Written by Justin Christensen, Photography by Justin Christensen

We shared a photo of this bull back in October here on the blog, and have been anxiously waiting for the rest of the story!  Justin has put a lot of time into this piece, we hope you all enjoy it, and we want to thank Justin for sharing it right here on SUH&F!  Justin's bull ended up scoring 376 5/8.  What an accomplishment! 

Wednesday, February 6, 2013

Trail Camera 101

Trail cameras are really catching on in the west, and I have had many of our friends from other areas of the country ask me how we use them out here in the west.  This is a response to those questions, as well as a little info for you from the west about camera setup, and even a couple of my favorite models.

Planning on hunting in the west?  Trail cameras aren’t just for food plots anymore.  Here are a few tips and reasons why trail cameras can be vital to a successful hunt in remote areas out west.

It’s a dilemma of many of us every fall, you have finally drawn that coveted tag that you have spent years applying for, and now your boots are on the ground in the hunting unit.  Problem is you only have a couple of days of scouting before you get right into hunting.  If you are fortunate to have a guide, no worries, you will be taken care of.  If you are like me, entering the area on a “do it yourself” hunt, you have your work cut out for you.  The only option you may have is prying information from locals, which is a risky game.  You may find a very honest response, or you may be pointed to an area with informant’s intent to keep you as far away from a trophy as possible.

Even in the mountains right out the backdoor of my house, I struggle with this dilemma.  Being a wildland firefighter, my life gets busy very quickly in May, and doesn’t ease up until September or maybe even November in a year like we had this year.  This really puts a damper on my plans to get out and scout during the summer.  In fact, I skipped out on a couple of fires in Idaho this year just to be able to go on an elk hunt, basically heading out to hunt right from work, with no time to scout.  We still had a very successful hunt, all thanks to our trail cameras.

This bull scoring over 400" was discovered by a trail cam, and later harvested by a good friend of mine.
Trail cameras have been popular on game ranches for years, especially when it comes to whitetail hunting in the Midwest and South.  I came across my first trail camera in the mountains of Utah about 7 or 8 years ago, and at the time I was convinced that it had to be owned by the state Division of Wildlife, as the cameras were so expensive most of us couldn’t afford them.  I was surprised to find out a few weeks later it belonged to another hunter I know, as he teased me about being in his hunting grounds!  The craze has really spread and caught on all over the West, along with it the selection of cameras as well.  Naturally, I had to get in on the action, as everyone was raving about how it was helping their hunting success.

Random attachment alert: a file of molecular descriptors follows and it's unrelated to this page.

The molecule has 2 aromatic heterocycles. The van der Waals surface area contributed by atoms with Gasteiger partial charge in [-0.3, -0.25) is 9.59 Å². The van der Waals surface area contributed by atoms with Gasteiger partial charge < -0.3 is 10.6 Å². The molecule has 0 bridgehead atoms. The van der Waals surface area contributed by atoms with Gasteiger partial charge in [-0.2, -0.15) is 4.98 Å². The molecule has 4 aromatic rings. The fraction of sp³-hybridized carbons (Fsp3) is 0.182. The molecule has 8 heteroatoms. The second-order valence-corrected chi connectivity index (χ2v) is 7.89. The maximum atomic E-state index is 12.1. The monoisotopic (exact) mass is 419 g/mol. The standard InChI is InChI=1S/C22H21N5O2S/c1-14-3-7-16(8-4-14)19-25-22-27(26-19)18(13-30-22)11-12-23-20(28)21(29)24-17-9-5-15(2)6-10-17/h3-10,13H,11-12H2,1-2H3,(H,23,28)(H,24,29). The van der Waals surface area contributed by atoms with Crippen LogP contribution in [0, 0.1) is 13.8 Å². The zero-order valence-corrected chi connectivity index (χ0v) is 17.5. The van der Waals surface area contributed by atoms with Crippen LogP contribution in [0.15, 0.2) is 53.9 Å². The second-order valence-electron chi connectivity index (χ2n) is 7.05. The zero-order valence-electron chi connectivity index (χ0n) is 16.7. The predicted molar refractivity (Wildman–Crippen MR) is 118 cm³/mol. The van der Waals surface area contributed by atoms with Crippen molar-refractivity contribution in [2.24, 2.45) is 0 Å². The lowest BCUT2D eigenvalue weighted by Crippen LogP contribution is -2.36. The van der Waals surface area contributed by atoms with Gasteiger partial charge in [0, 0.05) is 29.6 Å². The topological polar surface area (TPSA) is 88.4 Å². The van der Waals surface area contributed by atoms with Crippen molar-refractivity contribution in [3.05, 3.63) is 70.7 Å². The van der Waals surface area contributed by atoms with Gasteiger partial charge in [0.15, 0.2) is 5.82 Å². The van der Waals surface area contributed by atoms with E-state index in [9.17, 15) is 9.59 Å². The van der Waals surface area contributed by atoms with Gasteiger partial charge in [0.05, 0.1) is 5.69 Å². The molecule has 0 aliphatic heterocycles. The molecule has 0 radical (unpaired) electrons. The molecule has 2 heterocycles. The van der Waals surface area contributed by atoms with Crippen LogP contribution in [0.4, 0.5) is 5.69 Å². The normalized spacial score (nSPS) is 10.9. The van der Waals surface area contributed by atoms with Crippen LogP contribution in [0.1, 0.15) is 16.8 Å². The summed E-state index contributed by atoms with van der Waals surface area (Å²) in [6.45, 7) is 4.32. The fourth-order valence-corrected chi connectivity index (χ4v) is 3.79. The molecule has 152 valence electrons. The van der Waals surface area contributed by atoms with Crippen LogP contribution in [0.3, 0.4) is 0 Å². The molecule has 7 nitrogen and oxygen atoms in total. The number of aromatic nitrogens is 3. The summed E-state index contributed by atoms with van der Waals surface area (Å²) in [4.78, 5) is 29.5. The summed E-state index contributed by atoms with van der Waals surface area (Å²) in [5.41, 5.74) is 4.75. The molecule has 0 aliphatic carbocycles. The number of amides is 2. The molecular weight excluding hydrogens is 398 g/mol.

So, I bought my first camera, and placed it on one of my favorite elk wallows and deer watering holes.  Going back to check the camera, I was very disappointed!  Good news is it only took a couple of seasons to figure out where I had went wrong, and now the investment is paying off big time!  Here are a few tips and tricks, a little “trail camera 101”.

Before going too far, let me caution that a trail camera doesn’t usually bring me success in the spot of the camera.  More than anything I will just catch photos of the animals passing through.  It at least helps you know that a good animal (or maybe nothing) is in the area.  I myself have never harvested an animal on a camera location, and know very few people who have, even on a heavily used water hole.

Choosing a trail camera:  This used to be fairly easy; there were only a couple I could afford!  Now you will find dozens, if not hundreds of makes and models.  So where do you begin now?  This is where it is really up to you.  Above all, how much do you want to spend?  Cameras range in price from $50 to over $500.  As the price goes up, you will find more features available to your disposal.  Probably one of the most important items to consider, where are you placing the camera?  In the open, more range is a plus, but more range is not always good, such as in more closed timber or brush.  We will talk more about that in a minute.  Do you want night pictures, or only day?  Different models also allow you more options such as video modes, customizing how many photos per minute are taken, and how many photos per sequence.  Picture quality (megapixel) and battery life are also important considerations.  You are also going to need an SD card to store those great shots for you.
One of the most helpful tools I found was the great reviews at  This site has reviews on about every trail camera on the market, and they are easy to browse through, as well as easy to understand.  You will find that the reviews are completely unbiased, as the site does not promote any particular make of trail camera.  Let’s talk about a few more considerations to think of before choosing a camera.